Wednesday, September 11, 2013

Remembering Rod

There was an eccentric head movement which undoubtedly identifies the finest pop/soft rock star to me....Rod Stewart..First time I heard him was quite a sometime back. I was in school and tirelessly pursuing my dream to be successful nobody. Then I suddenly heard him on my old Santosh radio (a local hybrid transistor between a Chinese toy and Indian innovation). The mellifluous voice singing, "I don't want to talk about it, how you broke my heart", the sudden sensation of broken heart visited me....

My fascination with Roderick David Stewart (aka Rod Stewart) started that winter night, thanks to the fabled Voice of America show. I never heard it again until precisely 15 years later in his hometown Glasgow.
It was wintry night just before the Christmas, shops close early, deserted roads lined up nicely trimmed bushes and soft lights sprinkling across Buchanan Street.
The shop was playing, "Have I told you lately that I love you", a famous composition of Van Morrison, equally brilliantly rendered by Rod.

I stood there. Motion-less. There was strange pathos in voice, a strange voice indeed, a cross between Scottish teenager and a mellowed superstar...the song and its words floated across the streets, suddenly little snowflakes started coming down.

I sat down at the nearest chair close to left over beer bottle and closed my eyes. I wanted to stop that moment. It seemed that all the love that I wanted to proclaim and put into words for such a long time, is being done by him.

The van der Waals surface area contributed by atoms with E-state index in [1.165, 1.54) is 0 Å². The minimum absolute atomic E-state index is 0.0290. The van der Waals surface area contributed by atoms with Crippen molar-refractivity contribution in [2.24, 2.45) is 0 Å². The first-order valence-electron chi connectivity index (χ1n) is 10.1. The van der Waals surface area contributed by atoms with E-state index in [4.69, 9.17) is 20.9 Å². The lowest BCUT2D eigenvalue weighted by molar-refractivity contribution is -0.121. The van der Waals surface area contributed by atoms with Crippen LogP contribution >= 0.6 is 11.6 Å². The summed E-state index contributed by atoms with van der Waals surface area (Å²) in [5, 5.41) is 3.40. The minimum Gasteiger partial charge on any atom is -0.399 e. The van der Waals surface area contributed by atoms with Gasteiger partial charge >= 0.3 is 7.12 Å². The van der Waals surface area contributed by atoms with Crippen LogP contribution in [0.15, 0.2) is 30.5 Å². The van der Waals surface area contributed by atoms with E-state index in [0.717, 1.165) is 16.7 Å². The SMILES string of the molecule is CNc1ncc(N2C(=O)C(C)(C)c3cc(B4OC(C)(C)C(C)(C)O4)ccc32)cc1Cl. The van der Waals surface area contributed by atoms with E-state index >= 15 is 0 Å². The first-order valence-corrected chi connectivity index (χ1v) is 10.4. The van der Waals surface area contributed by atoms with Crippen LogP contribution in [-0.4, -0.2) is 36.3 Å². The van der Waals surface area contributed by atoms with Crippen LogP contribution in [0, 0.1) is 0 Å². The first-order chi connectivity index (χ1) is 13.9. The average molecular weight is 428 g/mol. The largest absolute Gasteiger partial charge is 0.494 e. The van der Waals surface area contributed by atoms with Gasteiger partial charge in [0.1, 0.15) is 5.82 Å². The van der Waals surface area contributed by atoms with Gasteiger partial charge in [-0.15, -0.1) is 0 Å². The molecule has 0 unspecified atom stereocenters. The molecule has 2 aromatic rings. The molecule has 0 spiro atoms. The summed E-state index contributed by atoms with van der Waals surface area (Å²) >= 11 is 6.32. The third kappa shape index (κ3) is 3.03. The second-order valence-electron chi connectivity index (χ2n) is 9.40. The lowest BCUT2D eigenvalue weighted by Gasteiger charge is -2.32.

I wish time could take me back.

Saturday, September 7, 2013

Our Tree still grows in Almora [part two]

Traveling in Indian railways can be fun and intimidating too, especially when you are traveling with lot of aunts and uncles...all they want is to eat their homemade food...that could range from ultra tangy mango pickle to a over oily Luchi (pronounced as loo-chi equivalent to Chapathi). I was subjected to tremendous care once I woke up next morning. Being the youngest and most shy, everyone seems to care about me and subjected to over feeding.

Around 6.30 am IST morning, train halted into a unknown station in UP, I opened up the glass window with all my force to see a Sikh Nihang going for a bath in nearby hand pump. What struck my eyes were his gentle eyes and deep blue cloth against grey color foggy morning. He undressed lazily in front of the train and started using hand pump (common place in northern India). As the hot water (coming from underground few hundred feet) touched ground, a mild vapor started engulfing the place.

After another few hours of pretty uninteresting journey, we entered into Lucknow...erstwhile capital of Awadh....the smallish station crowded with scores of people, porters with huge suitcases, chaiwalah, beggar, cross legged sadhu in mediation and other nonchalantly looking people, all in one place.

I slumbered through the motion while carrying my suitcase into a crowded auto stand and from there we took an auto to local hotel, aptly named as Taj. We had a connecting train from Lucknow junction at night.

We arrived at evening and started looking for the train, the now fabled Naini Express. It runs on meter gauge line with no side berths...We jumped onto the train and as soon as it arrived from nearest train shade…I was the first to person to enter showing over-enthusiasm…As more people started boarding the train, I hoped to find a pretty girl fellow traveler! So, I was pleasantly surprised to find a bevy of pretty girls group all travelling to Nainital....My mind started racing towards a possible romantic encounter with one of these girls.

Unfortunately nothing romantic happened that night or any of the subsequent nights in my life.

The train started at correct it lumbered into Uttrakhand crossing UP, I remember feeling chilly. The concrete jungle of the cityscape slowly receding behind.